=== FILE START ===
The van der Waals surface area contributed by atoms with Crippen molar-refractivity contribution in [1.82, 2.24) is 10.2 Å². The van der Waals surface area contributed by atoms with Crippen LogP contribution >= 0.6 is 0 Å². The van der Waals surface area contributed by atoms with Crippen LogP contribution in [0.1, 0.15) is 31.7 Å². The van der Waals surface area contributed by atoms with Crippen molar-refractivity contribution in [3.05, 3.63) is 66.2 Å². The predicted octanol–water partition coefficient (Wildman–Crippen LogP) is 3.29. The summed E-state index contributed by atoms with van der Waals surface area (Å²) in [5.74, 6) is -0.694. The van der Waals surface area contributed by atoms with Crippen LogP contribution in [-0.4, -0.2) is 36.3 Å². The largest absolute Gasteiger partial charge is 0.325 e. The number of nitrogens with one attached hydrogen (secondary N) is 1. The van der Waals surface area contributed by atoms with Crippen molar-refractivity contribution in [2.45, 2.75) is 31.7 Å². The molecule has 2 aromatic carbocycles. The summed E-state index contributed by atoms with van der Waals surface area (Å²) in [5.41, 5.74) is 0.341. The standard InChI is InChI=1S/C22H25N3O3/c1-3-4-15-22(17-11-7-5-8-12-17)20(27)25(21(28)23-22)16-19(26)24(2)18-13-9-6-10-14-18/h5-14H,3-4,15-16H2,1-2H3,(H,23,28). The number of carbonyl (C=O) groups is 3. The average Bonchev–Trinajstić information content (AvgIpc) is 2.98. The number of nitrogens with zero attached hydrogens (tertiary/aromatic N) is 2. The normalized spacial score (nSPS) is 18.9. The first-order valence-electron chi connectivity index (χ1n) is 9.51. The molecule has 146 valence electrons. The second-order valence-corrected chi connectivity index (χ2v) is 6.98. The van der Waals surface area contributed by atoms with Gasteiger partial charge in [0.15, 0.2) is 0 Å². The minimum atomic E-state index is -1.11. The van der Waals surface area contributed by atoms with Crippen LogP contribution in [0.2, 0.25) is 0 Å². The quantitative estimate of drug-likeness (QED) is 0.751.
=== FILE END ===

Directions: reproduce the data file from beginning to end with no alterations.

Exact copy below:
The van der Waals surface area contributed by atoms with Crippen molar-refractivity contribution in [1.82, 2.24) is 10.2 Å². The van der Waals surface area contributed by atoms with Crippen LogP contribution >= 0.6 is 0 Å². The van der Waals surface area contributed by atoms with Crippen LogP contribution in [0.1, 0.15) is 31.7 Å². The van der Waals surface area contributed by atoms with Crippen molar-refractivity contribution in [3.05, 3.63) is 66.2 Å². The predicted octanol–water partition coefficient (Wildman–Crippen LogP) is 3.29. The summed E-state index contributed by atoms with van der Waals surface area (Å²) in [5.74, 6) is -0.694. The van der Waals surface area contributed by atoms with Crippen LogP contribution in [-0.4, -0.2) is 36.3 Å². The largest absolute Gasteiger partial charge is 0.325 e. The number of nitrogens with one attached hydrogen (secondary N) is 1. The van der Waals surface area contributed by atoms with Crippen molar-refractivity contribution in [2.45, 2.75) is 31.7 Å². The molecule has 2 aromatic carbocycles. The summed E-state index contributed by atoms with van der Waals surface area (Å²) in [5.41, 5.74) is 0.341. The standard InChI is InChI=1S/C22H25N3O3/c1-3-4-15-22(17-11-7-5-8-12-17)20(27)25(21(28)23-22)16-19(26)24(2)18-13-9-6-10-14-18/h5-14H,3-4,15-16H2,1-2H3,(H,23,28). The number of carbonyl (C=O) groups is 3. The average Bonchev–Trinajstić information content (AvgIpc) is 2.98. The number of nitrogens with zero attached hydrogens (tertiary/aromatic N) is 2. The normalized spacial score (nSPS) is 18.9. The first-order valence-electron chi connectivity index (χ1n) is 9.51. The molecule has 146 valence electrons. The second-order valence-corrected chi connectivity index (χ2v) is 6.98. The van der Waals surface area contributed by atoms with Gasteiger partial charge in [0.15, 0.2) is 0 Å². The minimum atomic E-state index is -1.11. The van der Waals surface area contributed by atoms with Crippen LogP contribution in [0.2, 0.25) is 0 Å². The quantitative estimate of drug-likeness (QED) is 0.751.